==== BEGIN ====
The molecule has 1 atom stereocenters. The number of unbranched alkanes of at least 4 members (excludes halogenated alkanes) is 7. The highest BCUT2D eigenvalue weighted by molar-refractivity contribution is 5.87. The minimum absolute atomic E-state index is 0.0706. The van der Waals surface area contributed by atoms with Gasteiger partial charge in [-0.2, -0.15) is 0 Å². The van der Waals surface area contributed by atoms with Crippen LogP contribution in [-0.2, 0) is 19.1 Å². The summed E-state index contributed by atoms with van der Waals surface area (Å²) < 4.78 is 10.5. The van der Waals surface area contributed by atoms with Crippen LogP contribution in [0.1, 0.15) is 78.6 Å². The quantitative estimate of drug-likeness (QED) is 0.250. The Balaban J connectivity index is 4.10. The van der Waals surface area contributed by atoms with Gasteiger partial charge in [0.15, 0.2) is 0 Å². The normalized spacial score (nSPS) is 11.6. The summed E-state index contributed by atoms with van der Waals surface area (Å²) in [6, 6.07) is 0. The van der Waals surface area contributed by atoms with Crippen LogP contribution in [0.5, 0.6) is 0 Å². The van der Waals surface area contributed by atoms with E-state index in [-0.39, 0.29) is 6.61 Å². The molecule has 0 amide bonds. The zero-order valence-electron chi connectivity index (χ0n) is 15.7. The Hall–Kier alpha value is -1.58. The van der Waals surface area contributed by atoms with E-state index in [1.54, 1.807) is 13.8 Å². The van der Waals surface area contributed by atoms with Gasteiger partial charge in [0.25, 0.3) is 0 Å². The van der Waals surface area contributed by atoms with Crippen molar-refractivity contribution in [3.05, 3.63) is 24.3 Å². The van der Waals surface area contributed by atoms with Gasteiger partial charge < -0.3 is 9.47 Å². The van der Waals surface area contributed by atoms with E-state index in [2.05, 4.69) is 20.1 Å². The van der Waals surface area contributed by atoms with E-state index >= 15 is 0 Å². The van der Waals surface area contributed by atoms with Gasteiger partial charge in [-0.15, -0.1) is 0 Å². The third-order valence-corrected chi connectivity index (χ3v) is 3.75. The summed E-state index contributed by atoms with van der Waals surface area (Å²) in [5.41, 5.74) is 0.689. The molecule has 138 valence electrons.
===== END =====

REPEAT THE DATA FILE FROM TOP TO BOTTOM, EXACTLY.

The molecule has 1 atom stereocenters. The number of unbranched alkanes of at least 4 members (excludes halogenated alkanes) is 7. The highest BCUT2D eigenvalue weighted by molar-refractivity contribution is 5.87. The minimum absolute atomic E-state index is 0.0706. The van der Waals surface area contributed by atoms with Gasteiger partial charge in [-0.2, -0.15) is 0 Å². The van der Waals surface area contributed by atoms with Crippen LogP contribution in [-0.2, 0) is 19.1 Å². The summed E-state index contributed by atoms with van der Waals surface area (Å²) < 4.78 is 10.5. The van der Waals surface area contributed by atoms with Crippen LogP contribution in [0.1, 0.15) is 78.6 Å². The quantitative estimate of drug-likeness (QED) is 0.250. The Balaban J connectivity index is 4.10. The van der Waals surface area contributed by atoms with Gasteiger partial charge in [0.15, 0.2) is 0 Å². The normalized spacial score (nSPS) is 11.6. The summed E-state index contributed by atoms with van der Waals surface area (Å²) in [6, 6.07) is 0. The van der Waals surface area contributed by atoms with Crippen LogP contribution in [0.5, 0.6) is 0 Å². The van der Waals surface area contributed by atoms with E-state index in [-0.39, 0.29) is 6.61 Å². The molecule has 0 amide bonds. The zero-order valence-electron chi connectivity index (χ0n) is 15.7. The Hall–Kier alpha value is -1.58. The van der Waals surface area contributed by atoms with E-state index in [1.54, 1.807) is 13.8 Å². The van der Waals surface area contributed by atoms with Gasteiger partial charge in [0.25, 0.3) is 0 Å². The van der Waals surface area contributed by atoms with Crippen molar-refractivity contribution in [3.05, 3.63) is 24.3 Å². The van der Waals surface area contributed by atoms with Gasteiger partial charge < -0.3 is 9.47 Å². The van der Waals surface area contributed by atoms with E-state index in [2.05, 4.69) is 20.1 Å². The van der Waals surface area contributed by atoms with E-state index >= 15 is 0 Å². The van der Waals surface area contributed by atoms with Gasteiger partial charge in [-0.15, -0.1) is 0 Å². The third-order valence-corrected chi connectivity index (χ3v) is 3.75. The summed E-state index contributed by atoms with van der Waals surface area (Å²) in [5.41, 5.74) is 0.689. The molecule has 138 valence electrons.